Lewis and Clark St. Park, ND

Saturday, August 14, 2021

Lewis and Clark State Park in 21 miles from Williston which is the nearest town of any size, large or small. About five miles from the state park turnoff we run into more road construction. Cripes. We wait in line about 10 minutes, the pilot car arrives with a caravan of west bound traffic, then leads us eastbound on North Dakota Highway 1804. The naming of the highway reflects the first year of Lewis and Clark’s travels through the area. ND 1804 and ND 1806 constitute a portion of the Lewis and Clark Trail that runs through North Dakota along the Missouri and Lake Sakakawea.

Excerpt from North Dakota State Parks: Lewis and Clark State Park is situated on one of the upper bays of Lake Sakakawea. The park features miles of shoreline with picturesque views of towering buttes and rolling hills that provide a rugged backdrop for the park.

Modern boating facilities, including a marina with slip rentals and boat ramps are major attractions. Anglers will find excellent fishing for walleye, sauger and northern pike.

Lewis and Clark State Park is home to the largest native mixed- grass prairie of any North Dakota State Park. Visitors can become acquainted with the natural communities associated with the park by hiking the self-guided nature trail.

Mixed Prairie Grass

Visitors can also enjoy the swimming area and a day-use beach located on the east shore of the campground near the camping cabins. Kayaks, canoes, stand-up paddle boards and snowshoes are available for rent.

Lake Sakakawea

The waters of Lake Sakakawea (named after the Native American woman Sakakawea of Lewis and Clark fame), were impounded in 1953 by the Garrison Dam. It’s the largest man-made lake located entirely within the state of North Dakota, second largest in the US by area after Lake Oahe. The creation of the lake forced the displacement of the members of the Fort Berthold Indian Reservation. Members of the tribe received essentially no compensation for their displacement.

Snow shoes? Gosh, I hope not this time of year! We check in at the combined office/store and unhook the Subaru. Jil says I’ll meet you at the camp site. OK! She takes off- I don’t have the site number written down- she has the paperwork, but I have a map of the campground which doesn’t have our site markd. The campground is on a hill passed the marina. I arrive and I don’t see Jil nor the car. I go into one loop and suddenly site number 12, our site number, jumps into my head…… ah the memory of an elephant!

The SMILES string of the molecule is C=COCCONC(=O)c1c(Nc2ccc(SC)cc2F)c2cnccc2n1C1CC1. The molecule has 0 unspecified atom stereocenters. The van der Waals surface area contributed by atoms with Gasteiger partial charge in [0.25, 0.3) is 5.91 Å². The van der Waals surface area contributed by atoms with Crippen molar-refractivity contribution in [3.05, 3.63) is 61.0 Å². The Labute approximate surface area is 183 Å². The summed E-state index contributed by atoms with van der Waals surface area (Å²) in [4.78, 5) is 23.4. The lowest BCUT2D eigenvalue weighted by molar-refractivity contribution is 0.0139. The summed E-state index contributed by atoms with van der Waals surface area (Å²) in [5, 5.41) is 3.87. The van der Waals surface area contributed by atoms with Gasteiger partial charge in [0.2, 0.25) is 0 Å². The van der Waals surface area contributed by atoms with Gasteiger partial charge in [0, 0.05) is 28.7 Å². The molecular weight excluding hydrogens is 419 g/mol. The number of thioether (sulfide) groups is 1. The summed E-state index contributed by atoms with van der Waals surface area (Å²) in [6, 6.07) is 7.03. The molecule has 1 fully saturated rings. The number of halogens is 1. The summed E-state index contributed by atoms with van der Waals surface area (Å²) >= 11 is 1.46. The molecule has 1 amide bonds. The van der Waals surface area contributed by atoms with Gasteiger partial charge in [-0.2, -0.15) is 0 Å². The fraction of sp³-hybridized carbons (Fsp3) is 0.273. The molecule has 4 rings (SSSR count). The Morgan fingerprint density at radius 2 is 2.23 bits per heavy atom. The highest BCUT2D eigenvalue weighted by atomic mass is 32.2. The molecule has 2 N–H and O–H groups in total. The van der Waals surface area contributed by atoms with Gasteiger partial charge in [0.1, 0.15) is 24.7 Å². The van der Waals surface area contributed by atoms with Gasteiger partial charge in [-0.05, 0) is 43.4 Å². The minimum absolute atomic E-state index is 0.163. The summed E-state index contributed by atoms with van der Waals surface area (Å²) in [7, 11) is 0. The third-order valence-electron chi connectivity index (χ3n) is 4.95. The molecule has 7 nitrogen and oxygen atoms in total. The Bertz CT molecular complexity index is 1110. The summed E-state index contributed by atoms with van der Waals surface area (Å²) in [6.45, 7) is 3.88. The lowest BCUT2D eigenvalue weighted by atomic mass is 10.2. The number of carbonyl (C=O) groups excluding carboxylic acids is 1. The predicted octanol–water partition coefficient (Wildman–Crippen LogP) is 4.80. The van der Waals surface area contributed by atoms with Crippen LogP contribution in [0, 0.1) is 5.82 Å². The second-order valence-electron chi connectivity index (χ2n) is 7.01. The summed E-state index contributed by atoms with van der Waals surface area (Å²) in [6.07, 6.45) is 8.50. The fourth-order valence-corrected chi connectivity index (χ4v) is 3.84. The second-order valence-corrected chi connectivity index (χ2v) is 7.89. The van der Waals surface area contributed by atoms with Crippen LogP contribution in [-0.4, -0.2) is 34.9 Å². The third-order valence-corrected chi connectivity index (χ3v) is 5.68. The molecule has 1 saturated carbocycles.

Site 12- All sites are adequately sized

I am on a loop road and realize site 12 is not on this loop. I see signage for another loop but site 12 isn’t indicated on that one either. As I drive back to square one all the signs face the wrong direction so I can’t determine which loop is the correct one. Heading back into the campground, I see a very small sign hidden under the branches of a tree which indicates site 12 is that-away. Jil is standing right next to the sign. The road which leads to site 12 is the only one that’s not paved- can’t see the sign for the tree and the gravel road looks like a service road- which turns out it is……… sheesh.

Looking down the Pintail Loop

The only utility we have is electricity so we’ll monitor our water usage. The fresh water tank is full and the waste tanks are completely empty. Perfect!…… But the power supply is 30 amp, not 50 so we can’t use both A/C’s simultaneously, nor one air combined with microwave use. We’ll get by I suppose.

Full Hookup Section

The park is pretty nice. We spend some time exploring a lakeside gravel road, stopping and letting Ollie play wave tag in the lake. He likes to attack and eat the waves as they slop onto shore. The park also has a small kiosk devoted to the Lewis and Clark expedition.

The campground is very quiet today, Saturday. A lot of folks come here to go boating and fishing so many are doing that. It’s in the 90’s today so I imagine many folks are doing as we- staying inside where its cooler, reading, conversing and watching TV or perusing the internet, if they have those options. Ollie doesn’t love heat so he’s relaxing on the cool tile floor of the RV.

Tomorrow is “Hoover Day” as a campground host friend used to call Sunday. It’s the day, he said, as if a huge vacuum sucks all the campers out of the park, once again leaving it peaceful and serene. Tomorrow is the day we travel to the International Peace Garden. The Hoover gonna get us too!

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